The vote was taken after hearing from about 50 speakers representing Rainbow, the school district and the Japanese American community. Several Rainbow employees stated that their livelihoods will be impacted if the site cannot generate income, while students, parents, teachers and administrators said that they are already being impacted by air pollution and seagulls from the solid-waste facility and do not want further industrial development. One of the signs held up by audience members read, “Stop bad odor garbage smell coming from your facility.”
Community speakers included Tadashi Kowta, son of Rev. Sohei Kowta of Wintersburg Japanese Presbyterian Church; Craig Tomiyoshi, JACL’s national vice president of public affairs; Ken Inouye, JACL Pacific Southwest District governor; Kanji Sahara, JACL Pacific Southwest District civil rights chair; Evelyn Shimazu Yee of Azusa Pacific University; Nancy Oda of the San Fernando Valley Japanese American Community Center; retiree James Hosoda; Dennis Masuda, a member of the church and nephew of Nisei war hero Kazuo Masuda; Kerry Cababa and Colleen Miyano of the Manzanar Committee; and former Assemblymember Warren Furutani.
While Rainbow has stressed that the history of Wintersburg is well documented regardless of what happens to the building, community speakers said there is no substitute for having a physical site that brings history to life. “You don’t get a feel of it” through photographs alone, Furutani stated.
Yee added that she found the term “relocation” unsettling because it reminded her of the uprooting of the community during World War II.
Planning Commission President Mark Bixby was critical of Rainbow, saying that its lack of a development plan made it difficult to discuss options for the future of the buildings, such as adaptive reuse.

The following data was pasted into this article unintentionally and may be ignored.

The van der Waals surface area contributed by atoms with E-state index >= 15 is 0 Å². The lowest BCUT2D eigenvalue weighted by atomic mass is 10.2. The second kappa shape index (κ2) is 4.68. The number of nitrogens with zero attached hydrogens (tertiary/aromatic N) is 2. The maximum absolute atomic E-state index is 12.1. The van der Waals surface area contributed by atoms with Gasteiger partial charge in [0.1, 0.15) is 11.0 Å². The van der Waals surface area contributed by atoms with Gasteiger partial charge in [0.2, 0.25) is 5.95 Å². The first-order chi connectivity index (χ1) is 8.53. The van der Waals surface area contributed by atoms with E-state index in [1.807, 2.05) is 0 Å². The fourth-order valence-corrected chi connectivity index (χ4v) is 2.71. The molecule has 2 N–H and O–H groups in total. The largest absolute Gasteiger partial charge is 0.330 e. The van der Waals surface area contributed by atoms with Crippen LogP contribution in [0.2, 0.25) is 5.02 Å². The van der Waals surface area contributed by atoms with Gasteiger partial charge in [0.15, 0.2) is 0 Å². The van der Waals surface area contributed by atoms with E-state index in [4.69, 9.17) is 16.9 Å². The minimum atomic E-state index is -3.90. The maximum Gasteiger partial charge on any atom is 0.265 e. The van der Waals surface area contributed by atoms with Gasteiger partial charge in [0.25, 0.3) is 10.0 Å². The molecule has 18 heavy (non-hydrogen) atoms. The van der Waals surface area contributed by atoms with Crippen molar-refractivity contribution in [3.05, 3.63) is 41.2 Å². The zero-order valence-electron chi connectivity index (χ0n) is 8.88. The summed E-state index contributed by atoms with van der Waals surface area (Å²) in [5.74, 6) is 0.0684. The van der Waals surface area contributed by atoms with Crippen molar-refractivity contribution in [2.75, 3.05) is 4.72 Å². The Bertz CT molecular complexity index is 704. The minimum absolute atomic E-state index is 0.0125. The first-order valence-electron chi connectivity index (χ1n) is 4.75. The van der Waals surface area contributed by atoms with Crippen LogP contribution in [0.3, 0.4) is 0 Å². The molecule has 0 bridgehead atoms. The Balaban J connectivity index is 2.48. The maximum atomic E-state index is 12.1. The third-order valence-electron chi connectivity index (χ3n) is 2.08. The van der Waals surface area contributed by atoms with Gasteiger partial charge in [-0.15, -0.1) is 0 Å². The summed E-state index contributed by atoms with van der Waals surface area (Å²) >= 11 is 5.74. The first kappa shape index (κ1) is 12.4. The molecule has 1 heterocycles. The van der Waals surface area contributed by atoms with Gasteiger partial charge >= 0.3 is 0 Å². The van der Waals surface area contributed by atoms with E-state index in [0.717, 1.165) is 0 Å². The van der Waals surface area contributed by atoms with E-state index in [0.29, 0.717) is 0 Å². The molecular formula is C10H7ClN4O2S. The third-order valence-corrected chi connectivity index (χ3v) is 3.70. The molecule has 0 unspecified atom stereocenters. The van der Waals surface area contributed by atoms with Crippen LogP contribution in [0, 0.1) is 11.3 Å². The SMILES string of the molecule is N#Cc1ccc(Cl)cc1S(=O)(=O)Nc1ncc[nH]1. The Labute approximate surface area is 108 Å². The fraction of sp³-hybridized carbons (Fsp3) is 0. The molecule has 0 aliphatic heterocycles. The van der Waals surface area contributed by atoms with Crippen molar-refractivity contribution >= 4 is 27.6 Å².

A short video was shown about a profile of the Furuta family that will be broadcast on the PBS series “Our American Family” next year.
The task force has expressed a desire to rehabilitate the buildings on-site, but Rainbow has rejected this idea as infeasible due to the expense and lack of profitability. Urashima said the task force will seek to “raise funds to relocate the historic structures or, possibly, purchase the area of land that includes the historic structures.”
There is a 30-day period after the Notice of Determination for the EIR is filed by the city, during which another party may file suit.
“Our next step will be to prepare the nomination for the National Register of Historic Places,” said Urashima, “to follow through on the recommendation of the U.S. National Park Service and National Trust for Historic Preservation that the property is potentially eligible for the National Register of Historic Places under Criteria A, ‘Japanese American Settlement of the American West.’
“And, a major fundraising effort begins. We’ve only begun and call upon our (blog) readers for support.”
Donations dedicated to the preservation of Historic Wintersburg, with Historic Wintersburg Preservation Task Force and City of Huntington Beach oversight and reporting, can be made via mail or online at www.huntingtonbeachca.gov/i_want_to/give/donation-wintersburg.cfm.
Photos by J.K. YAMAMOTO/Rafu Shimpo